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Dinosaur Division is All in the Hips

Thanks to one 1888 paper, paleontologists still divide dinosaurs between the bird-hips and lizard-hips

The hips of the ornithischian dinosaur Stegosaurus (left) and the saurischian dinosaur Allosaurus (right). Modified from Seeley, 1888.

Time has not been very kind to classic dinosaur science. As new discoveries have piled up and different theoretical frameworks have taken hold, dinosaurs as we know them today are vastly different from the creatures envisioned by paleontologists who worked during the 19th and 20th centuries. The idea that some hadrosaurs used their crests as air-supply tanks and the notion that the most spectacular of dinosaurs became so big and spiny that they doomed themselves to extinction are among the ideas that have been tossed. But not all early research has met such a fate. One anatomical division proposed by British paleontologist Harry Govier Seeley in 1888 remains one of the most important organizing concepts for understanding dinosaurs.

Early dinosaur finds were scrappy. Extremely so. Bits of jaw, spinal columns and limbs were often all that remained, and some dinosaurs, such as Megalosaurus, were reassembled from isolated parts of different animals found in the same strata. By the 1880s, however, paleontologists had uncovered more complete material. The American Bone Rush and a Belgian coal mine full of complete Iguanodon skeletons spurred a major image change. Dinosaurs went from the strange, pseudo-mammalian creatures envisioned by Richard Owen to roughly bird-like animals which were closer in form to dinosaurs as we know them today.

The influx of new dinosaur varieties during the late 19th century required a classification system to organize all the strange beings. There were more kinds of dinosaur than anyone expected. Seeley reviewed three previously proposed arrangements in an 1888 presentation before the Royal Society of London. Edward Drinker Cope had used aspects of the hip and leg to divide dinosaurs into groups he called the Orthopoda, the Goniopoda and the Symphopoda. Thomas Henry Huxley differed and used a broader suite of characteristics to establish the Megalosauridae, Scelidosauridae and Iguanodontidae, while separating out little Compsognathus—the most bird-like of all dinosaurs then known—in a category he called the Ornithoscelida (roughly, “bird legs”). Othniel Charles Marsh disagreed with both—he suggested that dinosaurs could be shuffled into the Sauropoda, Stegosauria, Ornithopoda and Theropoda. (Some of these names are still in use today for particular dinosaur groups, even if applied differently than these scientists originally suggested.)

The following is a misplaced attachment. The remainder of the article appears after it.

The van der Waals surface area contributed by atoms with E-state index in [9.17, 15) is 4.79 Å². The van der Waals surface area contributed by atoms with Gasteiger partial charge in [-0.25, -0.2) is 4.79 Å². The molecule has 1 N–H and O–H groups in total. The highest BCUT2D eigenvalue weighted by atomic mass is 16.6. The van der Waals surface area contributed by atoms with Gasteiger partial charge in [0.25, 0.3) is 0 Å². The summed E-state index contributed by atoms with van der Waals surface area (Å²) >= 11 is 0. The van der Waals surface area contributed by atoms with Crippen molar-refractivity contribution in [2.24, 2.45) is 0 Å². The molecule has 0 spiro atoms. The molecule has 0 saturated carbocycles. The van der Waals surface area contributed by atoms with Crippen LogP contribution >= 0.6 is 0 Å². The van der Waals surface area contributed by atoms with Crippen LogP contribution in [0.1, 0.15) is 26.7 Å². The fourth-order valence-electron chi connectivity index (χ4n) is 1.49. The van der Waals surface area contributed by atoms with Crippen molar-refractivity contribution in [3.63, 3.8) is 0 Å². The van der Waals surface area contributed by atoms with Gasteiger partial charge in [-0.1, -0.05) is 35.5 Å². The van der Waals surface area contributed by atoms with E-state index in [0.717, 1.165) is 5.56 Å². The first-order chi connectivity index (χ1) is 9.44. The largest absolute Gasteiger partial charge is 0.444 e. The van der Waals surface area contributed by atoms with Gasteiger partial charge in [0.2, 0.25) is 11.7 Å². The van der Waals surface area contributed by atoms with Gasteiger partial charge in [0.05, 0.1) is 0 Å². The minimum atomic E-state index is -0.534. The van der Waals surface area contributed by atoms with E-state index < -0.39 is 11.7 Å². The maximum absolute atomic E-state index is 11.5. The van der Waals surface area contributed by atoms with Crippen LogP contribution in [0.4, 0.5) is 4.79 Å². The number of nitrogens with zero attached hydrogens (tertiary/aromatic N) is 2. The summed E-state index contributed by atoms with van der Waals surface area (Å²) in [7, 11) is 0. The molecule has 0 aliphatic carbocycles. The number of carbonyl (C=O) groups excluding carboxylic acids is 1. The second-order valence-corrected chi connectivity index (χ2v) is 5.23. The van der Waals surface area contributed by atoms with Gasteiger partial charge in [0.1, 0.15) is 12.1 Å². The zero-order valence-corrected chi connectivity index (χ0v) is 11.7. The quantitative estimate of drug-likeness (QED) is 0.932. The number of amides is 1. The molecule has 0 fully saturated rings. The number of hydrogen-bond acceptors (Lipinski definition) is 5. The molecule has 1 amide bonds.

Seeley had something different in mind. Each of the systems was based on different anatomical points, and some of these were not particularly informative. Huxley, for example, used the presence of bony armor as part of his definition for the Scelidosauridae, but armor plating of a greater or lesser degree had also been found in other dinosaur groups. What Seeley aimed to do was find a simple and unambiguous way of dividing dinosaur groups. He found that in the anatomy of dinosaur hips, which he believed should be “the prime element in classification.”